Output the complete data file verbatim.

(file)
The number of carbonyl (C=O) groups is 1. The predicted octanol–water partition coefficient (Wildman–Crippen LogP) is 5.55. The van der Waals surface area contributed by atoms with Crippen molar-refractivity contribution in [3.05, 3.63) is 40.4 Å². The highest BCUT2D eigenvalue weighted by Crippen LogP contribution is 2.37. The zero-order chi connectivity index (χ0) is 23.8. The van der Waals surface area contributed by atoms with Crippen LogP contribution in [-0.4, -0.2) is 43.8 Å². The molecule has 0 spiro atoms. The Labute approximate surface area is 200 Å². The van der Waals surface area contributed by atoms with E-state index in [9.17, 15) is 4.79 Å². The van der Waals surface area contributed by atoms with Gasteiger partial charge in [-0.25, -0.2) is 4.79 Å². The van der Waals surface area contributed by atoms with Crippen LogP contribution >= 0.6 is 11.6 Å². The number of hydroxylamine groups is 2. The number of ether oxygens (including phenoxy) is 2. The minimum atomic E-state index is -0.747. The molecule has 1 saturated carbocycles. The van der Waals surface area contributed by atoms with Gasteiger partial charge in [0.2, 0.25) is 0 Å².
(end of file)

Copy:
The number of carbonyl (C=O) groups is 1. The predicted octanol–water partition coefficient (Wildman–Crippen LogP) is 5.55. The van der Waals surface area contributed by atoms with Crippen molar-refractivity contribution in [3.05, 3.63) is 40.4 Å². The highest BCUT2D eigenvalue weighted by Crippen LogP contribution is 2.37. The zero-order chi connectivity index (χ0) is 23.8. The van der Waals surface area contributed by atoms with Crippen LogP contribution in [-0.4, -0.2) is 43.8 Å². The molecule has 0 spiro atoms. The Labute approximate surface area is 200 Å². The van der Waals surface area contributed by atoms with E-state index in [9.17, 15) is 4.79 Å². The van der Waals surface area contributed by atoms with Gasteiger partial charge in [-0.25, -0.2) is 4.79 Å². The van der Waals surface area contributed by atoms with Crippen LogP contribution >= 0.6 is 11.6 Å². The number of hydroxylamine groups is 2. The number of ether oxygens (including phenoxy) is 2. The minimum atomic E-state index is -0.747. The molecule has 1 saturated carbocycles. The van der Waals surface area contributed by atoms with Gasteiger partial charge in [0.2, 0.25) is 0 Å².